By Merete Leonhardt-Lupa, M.A
This portfolio describes how the curriculum in Intermediate Swedish II in the Directed Independent Language Studies (DILS) program at CU provides students with the opportunity to learn Swedish effectively in a student-centered, communicative and proficiency-oriented learning environment, and details a recent change made to reading and listening assignments.
CU students who invest time and resources in learning Swedish, one of the less commonly taught languages, will make significant progress towards proficiency and acquire the communication skills to engage meaningfully and functionally with people in the Scandinavian countries. The portfolio explains how this Swedish course is built on current second language learning principles and has a culture-specific curriculum, communicative language teaching strategies and learning goals based on language proficiency standards. The portfolio details a pre-study on improvements made to vocabulary learning activities in the course.
Intermediate Swedish II (SWED 2020 DILS) teaches intermediate-level Swedish language skills to students in a small-group format. The course is available through the Nordic Program at the Department of Germanic and Slavic Languages and Literatures (GSLL) and is part of the Directed Independent Language Studies program at Andersen Language Technology Center (ALTEC). Students in this course study a smorgasbord of current and historic topics, ranging from Swedish history and current political events, to contemporary fiction and medieval Viking sagas. Students learn practical communication skills that they use to communicate information and ideas on these subjects and others, participate in spoken and written conversations, and interpret spoken and written language. The course also develops the ability to interpret content and experiences from a cross-cultural perspective.
The portfolio describes a preliminary study in SWED 2020 DILS that looked at the effects of pre-class vocabulary assignments on reading and listening performance in this partially flipped course. The preliminary study investigated whether there was a perceptible difference in learning outcomes between structured and unstructured pre-class vocabulary assignments, compared to when no pre-class vocabulary assignment was administered. The study included data on student perceptions of the vocabulary assignments, which were collected in three anonymous, on-line surveys.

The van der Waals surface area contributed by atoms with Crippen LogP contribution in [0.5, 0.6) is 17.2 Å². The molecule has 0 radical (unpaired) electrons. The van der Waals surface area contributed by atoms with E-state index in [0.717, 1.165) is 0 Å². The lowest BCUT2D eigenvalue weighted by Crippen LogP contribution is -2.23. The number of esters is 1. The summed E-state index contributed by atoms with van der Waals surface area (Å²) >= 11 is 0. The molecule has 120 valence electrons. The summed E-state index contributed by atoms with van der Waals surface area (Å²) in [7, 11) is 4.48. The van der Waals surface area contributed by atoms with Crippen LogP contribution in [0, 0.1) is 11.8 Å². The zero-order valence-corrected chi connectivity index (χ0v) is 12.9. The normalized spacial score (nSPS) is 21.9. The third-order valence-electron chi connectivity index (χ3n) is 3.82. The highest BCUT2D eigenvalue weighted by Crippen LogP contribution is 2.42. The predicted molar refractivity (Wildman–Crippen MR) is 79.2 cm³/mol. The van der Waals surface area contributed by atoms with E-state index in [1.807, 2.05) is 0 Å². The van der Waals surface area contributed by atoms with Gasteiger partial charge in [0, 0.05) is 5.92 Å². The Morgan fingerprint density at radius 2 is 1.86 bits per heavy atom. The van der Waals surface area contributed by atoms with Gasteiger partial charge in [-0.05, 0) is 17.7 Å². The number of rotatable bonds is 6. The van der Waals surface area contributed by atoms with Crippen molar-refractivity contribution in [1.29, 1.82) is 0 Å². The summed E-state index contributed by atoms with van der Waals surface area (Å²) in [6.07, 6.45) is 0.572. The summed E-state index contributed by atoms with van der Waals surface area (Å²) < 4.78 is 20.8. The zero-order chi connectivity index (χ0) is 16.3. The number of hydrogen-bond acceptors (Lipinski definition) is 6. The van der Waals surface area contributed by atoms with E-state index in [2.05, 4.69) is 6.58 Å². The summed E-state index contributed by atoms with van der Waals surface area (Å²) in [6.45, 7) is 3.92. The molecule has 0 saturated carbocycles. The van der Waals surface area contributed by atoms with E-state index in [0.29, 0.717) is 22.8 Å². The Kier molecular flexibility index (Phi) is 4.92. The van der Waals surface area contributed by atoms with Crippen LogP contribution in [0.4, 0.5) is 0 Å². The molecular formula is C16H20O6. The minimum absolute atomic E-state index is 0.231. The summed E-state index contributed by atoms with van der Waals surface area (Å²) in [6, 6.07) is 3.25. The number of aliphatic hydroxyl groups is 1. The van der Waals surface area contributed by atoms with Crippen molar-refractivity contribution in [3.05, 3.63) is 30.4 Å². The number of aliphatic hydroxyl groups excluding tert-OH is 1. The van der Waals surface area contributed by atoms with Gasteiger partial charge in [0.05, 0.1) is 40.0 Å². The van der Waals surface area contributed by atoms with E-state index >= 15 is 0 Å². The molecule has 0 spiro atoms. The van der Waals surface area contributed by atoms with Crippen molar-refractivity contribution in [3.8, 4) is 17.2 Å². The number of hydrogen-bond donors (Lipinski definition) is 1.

New assignments were implemented in three of six study units in the course. The students were given three different pre-class vocabulary assignments, one for each of the three study units. The first assignment instructed students to learn key vocabulary on a web-based, interactive study application. The second assignment instructed students to learn the vocabulary using an interactive, external learning tool that has voice, text and student comment functions. The third assignment involved a contextualized vocabulary list, which did not provide any interactive features.
Student performance was measured in interpretive reading and listening assessments administered post-assignment, after the vocabulary had been practiced in input- and output-based activities in class.
Readers who are not familiar with modern language instruction will find a description on how SWED 2020 DILS is taught in the Implementation section.
Student performed at or above expectations on all reading and listening assessments. There was no measurable difference in performance correlated with any of the three assessments.
The results of the changes made to the curriculum were promising. Students performed well on the assignments, and they were positive to the introduction of these pre-class vocabulary assignments. They liked the structure of the activities and the opportunity for focused vocabulary study. The pre-class assignments successfully freed up time in classroom meetings for more exciting and valuable tasks.
The examination of student work provided suggestions for how study units in future courses can be designed to maximize time for classroom interaction. The opportunity to participate in the MTLV program gave the instructor insights into other teaching disciplines and created a rich learning experience that will be useful in future renditions of SWED 2020 DILS.
Intermediate Swedish I and II DILS at University of Colorado are supported by a grant from the Pro Suecia Foundation. The author would like to thank the Pro Suecia Foundation for their generous contribution to the teaching of Swedish language and culture at the university.